In d u s try d iv is io n

M in im u m
e m p lo y m e n t
in e s t a b l i s h ­
m e n t s in s c o p e
o f s tu d y

M o .—111., 1 b y m a j o r i n d u s t r y d i v i s i o n , 2 O c t o b e r 1962

N u m b e r o f e s t a b l is h m e n t s

W o r k e r s in e s t a b l is h m e n t s
W ith in s c o p e o f s t u d y

W ith in
scope of
stu d y 2
3
1

S tu d ie d

S tu d ie d
T o ta l 4

O ffic e

P la n t

T o ta l4

_______________________________________________________

.

984

251

3 2 4 ,4 0 0

5 6 ,2 0 0

2 0 0 ,8 0 0

1 9 7 ,5 6 0

M a n u fa c t u r in g _____________________________________________________
N o n m a n u f a c t u r in g _________________________________________________
T r a n s p o r t a t io n , c o m m u n ic a t io n , and o th e r
p u b l ic u t i l i t i e s 5 ____________________________________ _____ ___
W h o l e s a l e t r a d e _______________________________________________
R e t a i l t r a d e 6 ___________________________________________________
F in a n c e , i n s u r a n c e , a n d r e a l e s t a t e _____________________
S e r v i c e s 9 _______________________________________________________

100

385
599

106
145

2 0 3 ,3 0 0
1 2 1 , 100

2 4 , 500
3 1, 7 00

1 4 1 ,5 0 0
5 9 ,3 0 0

1 3 0 ,2 7 0
6 7 ,2 9 0

100
50
100
50
50

92
181
67
135
124

38
35
15
29
28

4 9 , 100
19, 2 0 0
1 6 ,5 0 0
19,000
17, 300

9 , 500
5 , 600

2 6 ,9 0 0
7, 600

3 7 ,7 2 0
6, 360
7, 470
8, 220
7, 520

A ll d iv is io n s

_

(78
)
11, 600

( 7)
8 900

(7 )

(7)

1 T h e St. L o u is S t a n d a r d M e t r o p o l it a n S t a t i s t i c a l A r e a c o n s i s t s o f St. L o u is C it y , J e f f e r s o n , St. C h a r l e s , and St. L o u is C o u n t i e s , M o .; a n d M a d i s o n a n d St. C l a i r C o u n t i e s , 111. T h e " w o r k e r s
w it h in s c o p e o f s t u d y " e s t i m a t e s s h o w n in t h is t a b le p r o v id e a r e a s o n a b l y a c c u r a t e d e s c r i p t i o n o f th e s i z e an d c o m p o s i t i o n o f th e la b o r f o r c e in c lu d e d in th e s u r v e y .
T h e e s t i m a t e s a r e n ot
in t e n d e d , h o w e v e r , t o s e r v e a s a b a s i s o f c o m p a r i s o n w ith o t h e r e m p l o y m e n t in d e x e s f o r th e a r e a t o m e a s u r e e m p l o y m e n t t r e n d s o r l e v e l s s i n c e ( 1) p la n n in g o f w a g e s u r v e y s r e q u i r e s the u s e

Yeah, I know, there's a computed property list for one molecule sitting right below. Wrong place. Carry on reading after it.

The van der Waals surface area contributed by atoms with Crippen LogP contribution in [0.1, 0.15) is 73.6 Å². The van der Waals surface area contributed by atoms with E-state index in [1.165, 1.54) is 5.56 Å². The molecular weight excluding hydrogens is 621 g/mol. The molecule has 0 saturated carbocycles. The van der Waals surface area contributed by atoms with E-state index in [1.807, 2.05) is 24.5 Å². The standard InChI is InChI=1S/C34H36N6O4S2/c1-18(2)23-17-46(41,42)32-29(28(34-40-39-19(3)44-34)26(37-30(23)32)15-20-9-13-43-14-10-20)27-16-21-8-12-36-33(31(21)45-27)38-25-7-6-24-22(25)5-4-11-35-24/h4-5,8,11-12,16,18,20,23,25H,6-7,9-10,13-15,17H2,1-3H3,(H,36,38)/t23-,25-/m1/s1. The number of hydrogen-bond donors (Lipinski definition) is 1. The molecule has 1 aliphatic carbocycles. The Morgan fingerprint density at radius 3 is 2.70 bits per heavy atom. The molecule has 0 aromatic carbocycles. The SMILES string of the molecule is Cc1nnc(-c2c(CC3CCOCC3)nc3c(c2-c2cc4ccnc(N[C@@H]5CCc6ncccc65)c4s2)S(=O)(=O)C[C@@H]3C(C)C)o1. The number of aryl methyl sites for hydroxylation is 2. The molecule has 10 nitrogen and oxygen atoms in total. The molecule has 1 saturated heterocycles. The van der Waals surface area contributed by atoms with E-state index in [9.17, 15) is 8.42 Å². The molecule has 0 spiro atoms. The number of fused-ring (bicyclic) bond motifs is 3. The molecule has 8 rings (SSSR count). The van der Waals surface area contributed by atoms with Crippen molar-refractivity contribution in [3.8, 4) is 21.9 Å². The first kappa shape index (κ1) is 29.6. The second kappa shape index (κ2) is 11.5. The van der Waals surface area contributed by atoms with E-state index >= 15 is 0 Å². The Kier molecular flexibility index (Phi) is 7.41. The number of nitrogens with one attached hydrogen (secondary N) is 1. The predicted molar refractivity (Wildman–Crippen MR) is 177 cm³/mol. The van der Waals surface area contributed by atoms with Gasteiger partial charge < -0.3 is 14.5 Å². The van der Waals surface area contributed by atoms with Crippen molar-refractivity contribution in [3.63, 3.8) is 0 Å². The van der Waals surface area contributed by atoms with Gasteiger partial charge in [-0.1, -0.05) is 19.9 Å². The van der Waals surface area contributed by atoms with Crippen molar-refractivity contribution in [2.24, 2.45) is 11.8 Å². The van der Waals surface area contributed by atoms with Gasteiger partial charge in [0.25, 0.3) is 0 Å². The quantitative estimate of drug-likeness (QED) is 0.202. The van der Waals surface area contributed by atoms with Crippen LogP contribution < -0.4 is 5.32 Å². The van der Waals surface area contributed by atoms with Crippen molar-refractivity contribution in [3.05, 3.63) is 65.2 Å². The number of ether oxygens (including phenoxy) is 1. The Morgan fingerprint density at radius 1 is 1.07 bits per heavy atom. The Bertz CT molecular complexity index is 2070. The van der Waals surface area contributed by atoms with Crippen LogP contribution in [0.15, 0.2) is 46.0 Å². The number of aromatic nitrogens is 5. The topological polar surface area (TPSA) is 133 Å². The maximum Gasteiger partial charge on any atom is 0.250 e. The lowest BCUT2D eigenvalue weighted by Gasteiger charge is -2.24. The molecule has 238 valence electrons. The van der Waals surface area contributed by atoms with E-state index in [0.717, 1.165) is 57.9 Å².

o f e s t a b l i s h m e n t d a t a c o m p i l e d c o n s i d e r a b l y in a d v a n c e o f the p a y r o l l p e r i o d s t u d ie d , an d ( 2 ) s m a l l e s t a b l is h m e n t s a r e e x c l u d e d f r o m th e s c o p e o f th e s u r v e y .
2 T h e 1957 r e v i s e d e d i t i o n o f th e S ta n d a r d I n d u s t r ia l C l a s s i f i c a t i o n M a n u a l w a s u s e d in c l a s s i f y i n g e s t a b l is h m e n t s b y in d u s t r y d i v i s i o n .
3 I n c l u d e s a l l e s t a b l i s h m e n t s w it h t o t a l e m p l o y m e n t at o r a b o v e th e m in im u m li m it a t io n . A l l o u t le t s (w ith in th e a r e a ) o f c o m p a n i e s in s u c h i n d u s t r i e s a s t r a d e , f i n a n c e , a u to r e p a i r s e r v i c e ,
a n d m o t io n p i c t u r e t h e a t e r s a r e c o n s i d e r e d a s 1 e s t a b l is h m e n t .
4 I n c l u d e s e x e c u t i v e , p r o f e s s i o n a l , an d o t h e r w o r k e r s e x c l u d e d f r o m the s e p a r a t e o f f i c e an d p la n t c a t e g o r i e s .
5 T a x i c a b s a n d s e r v i c e s in c i d e n t a l to w a t e r t r a n s p o r t a t io n w e r e e x c l u d e d .
6 E x c l u d e s d e p a r t m e n t , l i m i t e d p r i c e v a r i e t y , and fa m il y c l o t h in g s t o r e s .
7 T h is i n d u s t r y d i v i s i o n i s r e p r e s e n t e d in e s t i m a t e s f o r " a l l i n d u s t r i e s " a n d " n o n m a n u f a c t u r i n g " in th e S e r i e s A t a b l e s , a n d f o r " a l l i n d u s t r i e s " in th e S e r i e s B t a b l e s .